July 2010

Just a quickie.

This afternoon, a passenger bus burst into flames just a block from my office. Ran down for a closer look, armed with my Kodak Playsport and Ricoh Auto Half. Shot in 720p but processing and upload speeds were horrible so I downscaled it. Here’s the video. More to come later tonight. Photos in a week maybe, after I have them developed. With me was my colleague and fellow film enthusiast and poet provocateur Ed Geronia.

News reports say that nobody was hurt, thankfully.

Apologies for the shakycam footage. Was shooting film with my other hand at the same time.

Mental Note: Next time, stick to one medium.

Shot from Ed's Mobile Phone


Here’s some shots that are a bit overdue for posting, taken last April in New York City with my Nishika N9000 3D lenticular camera.

I like that, with 3D anaglyphs, I can float my Travelomo.com text within the photo’s depths. I’m also loving Kodak’s BW400CN film, though I’ve been told by the local Kodak rep that this has been phased out recently. I only know of one store that still has stocks – pricey, but methinks I shall buy whatever’s on their shelf. Good thing Ilford has a substitute in its XP2 Super.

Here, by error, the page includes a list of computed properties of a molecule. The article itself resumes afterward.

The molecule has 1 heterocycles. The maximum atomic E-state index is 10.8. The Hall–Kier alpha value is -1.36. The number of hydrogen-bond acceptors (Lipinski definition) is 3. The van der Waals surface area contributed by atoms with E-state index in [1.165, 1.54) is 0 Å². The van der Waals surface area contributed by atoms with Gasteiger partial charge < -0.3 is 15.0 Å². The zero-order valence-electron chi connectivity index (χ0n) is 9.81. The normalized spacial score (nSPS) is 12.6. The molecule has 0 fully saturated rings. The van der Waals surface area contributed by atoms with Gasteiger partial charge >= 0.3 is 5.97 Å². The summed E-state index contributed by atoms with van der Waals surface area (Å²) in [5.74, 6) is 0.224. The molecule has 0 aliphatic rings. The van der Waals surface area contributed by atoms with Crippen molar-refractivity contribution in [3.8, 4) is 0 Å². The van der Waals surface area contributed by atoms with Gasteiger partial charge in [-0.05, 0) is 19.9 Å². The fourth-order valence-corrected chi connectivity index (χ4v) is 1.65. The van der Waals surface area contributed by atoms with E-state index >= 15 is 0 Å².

Ricoh Auto Half E

Sometimes things just fall into place.

I wasn’t even aware of the existence of the Ricoh Auto Half until I came across an intriguing entry on the camera blog Circle Rectangle. The post described these gorgeous digital-analog cameras coming out of the workshop of Japanese photographer Ryu Itsuki. He would take a modern digital camera and shoehorn it painstakingly (and no doubt lovingly) into the shell of a stylish half frame camera from the 1960’s called the Ricoh Auto Half. Forget the digital conversion – I was immediately drawn to the original camera. What it lacked in size – it was really tiny – it made up for with a minimalist design so spartan and simple as to be described as iconic.

I just had to have one. But how?

The blog post provided a link to Ryu Itsuki’s website, where several Auto Half models were available for sale. Though each model on the shelf was gorgeous, most were priced above my monthly budget for hobbies and, ahem, non-essentials. I tried Ebay, which reflected similar prices. I even emailed Ricoh’s Southeast Asian marketing manager on the off-chance he’d have dead stock in a warehouse somewhere. No luck.

Ed, my longtime fellow gadget geek and colleague said he’d spotted one on a local classified ad website, so I checked it out. It was disappointing – the photos were bad and the camera looked ratty, with a crack on the bright frame window. The ad also said: Defective. I don’t think so, I decided.  But, over the weekend the thought nagged me, what if it worked? I called up the seller and made an appointment.

And I bought it. Here’s what I got:

Update: I’ve run my first test roll through it and it seems to work. Waiting for the scans to come back. Will post results asap.